The gathering is expected to draw participants from critical stakeholders along the importation value chain. These include government Ministries, Departments and Agencies agencies such as the Ministry of Trade and Investment, Nigeria Customs Service, Nigerian Ports Authority, Nigeria Maritime Administration and Safety Agency (NIMASA) and the Nigerian Shippers’ Council.
“Also billed for the town hall meeting are representatives of the organised private sector including manufacturers, traders, shipping companies, terminal operators, shipping agencies, cargo agents, freight forwarders, customs brokers, marine insurers and haulage operators.”
Nigerian Shipowners Jubilate As NIMASA, NNPC Set To Change Trade Terms
Indigenous Shipowners have commended the Nigerian Maritime Administration and Safety Agency (NIMASA) over its decision of getting the desired change in trade terms from Free On Board (FOB) to Cost Insurance and Freight (CIF). The trade terms if reviewed would enable indigenous shipowners to lift Nigeria crude and ultimately boost indigenous capacity.
The CIF trade term would be more beneficial to the country than the present FOB on which the crude lifting is currently based upon. Speaking on the initiative, the president of African Shipowners Association (ASA), Temisan Omatseye , pointed out that there was a lot of benefit in the CIF trade term.
Omatseye a former DG of NIMASA stated further that that the new trade term would eliminate crude theft, create employment and ultimately compliment the diversification drive of the federal government. Also speaking, the president of the Ship Owners Association of Nigeria (SOAN) and managing director of Starz Marine Group, Engineer Greg Ogbeifun, observed that what wàs needed to make the great CIF initiative to grow the Nigerian shipping industry and the economy is the needed government support, which is coming at the right time, when the country wants it most to diversify the economy.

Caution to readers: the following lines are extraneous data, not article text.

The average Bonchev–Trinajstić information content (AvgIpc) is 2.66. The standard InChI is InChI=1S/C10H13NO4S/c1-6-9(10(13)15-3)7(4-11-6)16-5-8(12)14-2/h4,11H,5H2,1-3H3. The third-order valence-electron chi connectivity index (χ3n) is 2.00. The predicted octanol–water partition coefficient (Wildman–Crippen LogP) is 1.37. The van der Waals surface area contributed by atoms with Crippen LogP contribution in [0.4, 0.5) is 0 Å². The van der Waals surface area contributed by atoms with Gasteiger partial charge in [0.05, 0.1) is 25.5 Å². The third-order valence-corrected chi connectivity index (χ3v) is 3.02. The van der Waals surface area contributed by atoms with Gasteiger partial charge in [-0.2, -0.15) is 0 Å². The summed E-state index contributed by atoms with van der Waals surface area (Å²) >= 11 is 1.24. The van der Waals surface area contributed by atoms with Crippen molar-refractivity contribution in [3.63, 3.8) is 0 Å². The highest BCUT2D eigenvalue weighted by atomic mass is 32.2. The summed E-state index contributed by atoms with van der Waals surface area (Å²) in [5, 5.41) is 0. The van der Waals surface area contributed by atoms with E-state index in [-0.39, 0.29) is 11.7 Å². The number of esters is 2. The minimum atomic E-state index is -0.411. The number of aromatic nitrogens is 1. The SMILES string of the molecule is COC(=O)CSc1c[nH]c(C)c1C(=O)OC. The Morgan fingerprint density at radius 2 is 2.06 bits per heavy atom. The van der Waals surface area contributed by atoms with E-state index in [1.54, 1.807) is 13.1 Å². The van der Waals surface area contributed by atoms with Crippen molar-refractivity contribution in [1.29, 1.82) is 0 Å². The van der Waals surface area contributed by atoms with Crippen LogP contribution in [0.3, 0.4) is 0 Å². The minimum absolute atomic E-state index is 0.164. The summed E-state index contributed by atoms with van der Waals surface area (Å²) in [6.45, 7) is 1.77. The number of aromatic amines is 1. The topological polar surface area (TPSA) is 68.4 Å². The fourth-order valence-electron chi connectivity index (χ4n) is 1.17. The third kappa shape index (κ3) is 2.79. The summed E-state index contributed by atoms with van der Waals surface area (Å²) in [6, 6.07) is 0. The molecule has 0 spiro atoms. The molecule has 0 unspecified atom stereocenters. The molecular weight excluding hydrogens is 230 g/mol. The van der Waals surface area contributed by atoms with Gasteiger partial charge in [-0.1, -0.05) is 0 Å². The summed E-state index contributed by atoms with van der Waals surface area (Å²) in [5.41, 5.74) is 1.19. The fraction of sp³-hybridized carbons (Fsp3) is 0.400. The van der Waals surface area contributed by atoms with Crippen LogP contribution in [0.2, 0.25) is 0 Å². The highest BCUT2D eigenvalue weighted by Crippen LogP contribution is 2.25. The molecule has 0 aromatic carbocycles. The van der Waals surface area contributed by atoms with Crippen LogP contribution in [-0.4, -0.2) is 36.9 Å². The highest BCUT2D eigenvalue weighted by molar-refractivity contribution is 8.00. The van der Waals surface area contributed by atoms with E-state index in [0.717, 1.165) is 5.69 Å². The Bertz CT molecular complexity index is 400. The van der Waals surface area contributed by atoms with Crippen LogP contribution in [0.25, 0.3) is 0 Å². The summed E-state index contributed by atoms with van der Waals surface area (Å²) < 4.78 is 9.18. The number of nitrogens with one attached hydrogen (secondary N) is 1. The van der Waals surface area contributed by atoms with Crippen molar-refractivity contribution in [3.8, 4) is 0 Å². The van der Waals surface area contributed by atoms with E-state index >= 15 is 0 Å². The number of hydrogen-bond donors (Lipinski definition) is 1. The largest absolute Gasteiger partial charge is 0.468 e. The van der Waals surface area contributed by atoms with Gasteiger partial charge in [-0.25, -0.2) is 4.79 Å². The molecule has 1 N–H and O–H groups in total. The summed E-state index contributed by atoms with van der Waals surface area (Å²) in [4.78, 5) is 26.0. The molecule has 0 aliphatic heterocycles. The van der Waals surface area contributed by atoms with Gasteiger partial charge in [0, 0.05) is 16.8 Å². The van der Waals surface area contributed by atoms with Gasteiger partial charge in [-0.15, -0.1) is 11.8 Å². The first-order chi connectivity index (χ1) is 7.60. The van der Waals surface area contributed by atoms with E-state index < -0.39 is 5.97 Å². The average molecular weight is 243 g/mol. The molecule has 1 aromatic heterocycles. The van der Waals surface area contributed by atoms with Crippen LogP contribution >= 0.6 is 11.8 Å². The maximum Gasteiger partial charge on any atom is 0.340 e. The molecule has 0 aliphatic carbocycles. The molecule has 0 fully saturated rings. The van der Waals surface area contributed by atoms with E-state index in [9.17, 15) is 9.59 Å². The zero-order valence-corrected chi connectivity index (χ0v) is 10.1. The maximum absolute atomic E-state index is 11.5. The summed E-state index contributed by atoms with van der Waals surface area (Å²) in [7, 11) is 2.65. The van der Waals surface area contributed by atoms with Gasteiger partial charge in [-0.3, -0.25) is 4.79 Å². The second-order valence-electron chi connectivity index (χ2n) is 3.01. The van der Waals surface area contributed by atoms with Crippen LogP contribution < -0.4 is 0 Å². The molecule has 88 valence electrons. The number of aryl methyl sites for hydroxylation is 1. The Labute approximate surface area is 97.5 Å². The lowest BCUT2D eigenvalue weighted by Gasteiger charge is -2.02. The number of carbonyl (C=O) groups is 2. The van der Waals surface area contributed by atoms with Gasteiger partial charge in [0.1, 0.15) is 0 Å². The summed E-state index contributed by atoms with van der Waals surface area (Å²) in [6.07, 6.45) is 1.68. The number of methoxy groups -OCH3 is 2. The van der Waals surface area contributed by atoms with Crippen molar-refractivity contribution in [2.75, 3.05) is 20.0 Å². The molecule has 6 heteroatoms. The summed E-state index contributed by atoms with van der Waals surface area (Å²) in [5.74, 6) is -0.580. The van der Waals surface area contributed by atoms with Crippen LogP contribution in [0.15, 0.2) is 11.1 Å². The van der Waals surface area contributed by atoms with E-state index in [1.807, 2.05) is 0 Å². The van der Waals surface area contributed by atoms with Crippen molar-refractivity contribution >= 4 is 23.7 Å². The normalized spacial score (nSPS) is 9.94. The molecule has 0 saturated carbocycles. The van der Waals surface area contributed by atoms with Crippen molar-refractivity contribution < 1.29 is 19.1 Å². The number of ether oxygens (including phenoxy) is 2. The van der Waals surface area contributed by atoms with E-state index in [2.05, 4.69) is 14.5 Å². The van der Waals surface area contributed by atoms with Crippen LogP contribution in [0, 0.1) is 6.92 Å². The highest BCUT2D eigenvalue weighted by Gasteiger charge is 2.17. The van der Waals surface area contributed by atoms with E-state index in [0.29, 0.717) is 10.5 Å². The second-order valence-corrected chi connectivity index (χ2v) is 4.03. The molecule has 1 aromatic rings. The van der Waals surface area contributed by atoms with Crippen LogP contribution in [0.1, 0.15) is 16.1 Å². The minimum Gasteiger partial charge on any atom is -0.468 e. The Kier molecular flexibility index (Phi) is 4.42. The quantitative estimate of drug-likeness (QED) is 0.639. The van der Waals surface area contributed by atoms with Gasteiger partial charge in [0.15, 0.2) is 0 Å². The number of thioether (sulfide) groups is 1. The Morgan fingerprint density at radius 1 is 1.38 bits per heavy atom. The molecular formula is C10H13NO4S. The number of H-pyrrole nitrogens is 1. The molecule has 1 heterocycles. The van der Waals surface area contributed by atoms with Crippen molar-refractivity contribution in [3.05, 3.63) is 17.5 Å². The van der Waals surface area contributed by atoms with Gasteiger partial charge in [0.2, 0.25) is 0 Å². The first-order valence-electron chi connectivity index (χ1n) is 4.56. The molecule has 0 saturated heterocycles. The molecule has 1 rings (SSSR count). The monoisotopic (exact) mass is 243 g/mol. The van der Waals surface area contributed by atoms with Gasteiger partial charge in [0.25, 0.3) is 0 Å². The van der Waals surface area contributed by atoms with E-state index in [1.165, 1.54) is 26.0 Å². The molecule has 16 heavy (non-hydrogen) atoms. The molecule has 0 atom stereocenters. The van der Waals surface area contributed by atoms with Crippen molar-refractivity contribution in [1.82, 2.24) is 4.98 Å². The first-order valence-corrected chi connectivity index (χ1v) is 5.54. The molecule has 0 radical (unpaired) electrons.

It would be recalled that Shipowners and other stakeholders in the maritime sector are on the verge of getting the desired change in trade terms from Free On Board (FOB) to Cost Insurance and Freight (CIF) which would enable them to begin to lift Nigeria crude and ultimately boost indigenous capacity.
This new encouragement was a fall out from the stakeholders’ engagement on changing Nigeria’s crude oil affreightment trade term from FOI to CIF which was organised by Nigerian National Petroleum Corporation (NNPC) and the Nigerian Maritime Administration and Safety (NIMASA) held on Tuesday at the NNPC towers in Abuja.
Director -general of NIMASA, Dr. Dakuku Peterside, pointed out that the changing landscape of Nigeria’s maritime sector viz-a-viz its security architecture, capacity and other determinants has necessitated the change now than ever before.
Dakuku stated further that the CIF if implemented will “encourage indigenous fleet expansion, lead to massive job creation for qualified Nigerian Seafarers, create opportunities for mandatory sea time experience for Nigerian cadets and build expertise and competence in international shipping trade”
According to him, “Nigeria is one of the major exporters of oil and gas resource in the world, and she averages an output of 1.92 million barrels of crude oil per day so this volume generates huge freight for carriers. Regrettably, Indigenous shipping operators have insignificant share of the freight earned from the carriage of Nigeria’s crude compared to foreign counterparts.”
Dakuku also stated that OPEC nations such as Iran, Indonesia, Algeria, Kuwait, Angola, Venezuela, UAE and Libya allow indigenous operators to participate actively in shipment of the crude oil, stating that with the right policies in place Nigeria can build its own capacity and one of this is the change of terms of trade for Nigeria’s benefit.